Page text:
January 23, 2005

Search Engine Users

Part 1. Introduction

Introduction

Some 84% of adult internet users, about 108 million Americans, have used search engines to help them find information on the Web.  Only the act of sending and receiving email, with about 120 million users, eclipses searching in popularity as an internet activity.

On an average day, about 68 million Americans, or about 53% of internet users, will go online. More than half of them, over 38 million people, will use a search engine.   Again, second in popularity only to sending or receiving email, searching is becoming a daily habit for about a third of all internet users.

American internet users pose about 4 billion queries per month.  Many of these include popular queries like “Britney Spears” or “The Bible,” and many others include unique search terms reflecting a user’s personal interest or need.

Popular search engines retrieve and index only a fraction of the countless tens of billions of pages on the Web. Google, the leader in sheer numbers, recently announced the company had doubled the number of their indexed pages to 8 billion; Microsoft indexes 5 billion; Yahoo is estimated to index about 4 billion, and AskJeeves about 2.3 billion pages.1 Promises of more and more searchable data seem to emerge regularly, from searching local listings to searching inside books. There are hundreds, if not thousands, of search engines in the world, although just a few capture a high proportion of the audience.  Users can search in a multitude of languages.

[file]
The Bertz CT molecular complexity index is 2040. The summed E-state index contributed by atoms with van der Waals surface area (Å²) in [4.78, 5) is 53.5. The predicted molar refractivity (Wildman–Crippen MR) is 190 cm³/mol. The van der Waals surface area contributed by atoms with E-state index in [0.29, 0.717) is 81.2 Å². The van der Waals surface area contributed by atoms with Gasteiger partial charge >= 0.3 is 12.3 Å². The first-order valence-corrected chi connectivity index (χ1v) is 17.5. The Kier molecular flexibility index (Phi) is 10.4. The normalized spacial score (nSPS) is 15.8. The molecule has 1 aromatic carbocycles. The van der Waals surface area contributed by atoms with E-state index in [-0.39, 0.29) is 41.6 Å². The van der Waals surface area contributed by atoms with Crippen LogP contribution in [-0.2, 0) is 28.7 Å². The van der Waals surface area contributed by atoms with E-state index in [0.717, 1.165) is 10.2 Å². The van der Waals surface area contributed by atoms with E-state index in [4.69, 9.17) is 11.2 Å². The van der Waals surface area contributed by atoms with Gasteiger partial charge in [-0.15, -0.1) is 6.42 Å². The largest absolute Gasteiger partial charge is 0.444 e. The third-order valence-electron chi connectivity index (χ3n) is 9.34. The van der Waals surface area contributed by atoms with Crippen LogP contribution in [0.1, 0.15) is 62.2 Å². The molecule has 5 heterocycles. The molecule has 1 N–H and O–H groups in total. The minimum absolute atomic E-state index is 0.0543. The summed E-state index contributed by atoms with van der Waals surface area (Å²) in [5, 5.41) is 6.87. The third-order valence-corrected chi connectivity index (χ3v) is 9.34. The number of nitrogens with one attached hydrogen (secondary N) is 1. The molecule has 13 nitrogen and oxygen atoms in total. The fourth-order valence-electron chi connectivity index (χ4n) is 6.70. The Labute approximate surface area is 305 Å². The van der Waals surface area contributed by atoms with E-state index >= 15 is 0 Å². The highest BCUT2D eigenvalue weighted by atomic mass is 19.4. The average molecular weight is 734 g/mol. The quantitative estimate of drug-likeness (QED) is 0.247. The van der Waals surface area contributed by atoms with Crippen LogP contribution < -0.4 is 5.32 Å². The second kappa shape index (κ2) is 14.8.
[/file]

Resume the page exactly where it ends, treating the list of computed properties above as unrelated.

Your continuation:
While searchers vary dramatically in their habits, the average user spends a total of about 43 minutes a month conducting some 34 searches, viewing on average 1.9 pages per search.2 The term “average user” belies the wide variety of styles among searchers: slightly more than one third of adults polled here, 35%, will conduct a search at least once a day, with the most enthusiastic of them, about two thirds of that group, searching at least several times a day. Roughly another third, 36%, searches less than daily but at least weekly. And just under a third, 29%, searches every few weeks or less. 

  1. http://www.nytimes.com/ref/business/media/041122MOSTWANTED.html?ex=1101877200&en=e71524f6cc1b9e9e&ei=5040&partner=MOREOVER
  2. comScore qSearch data from 127 million users, regardless of age, in September, 2004.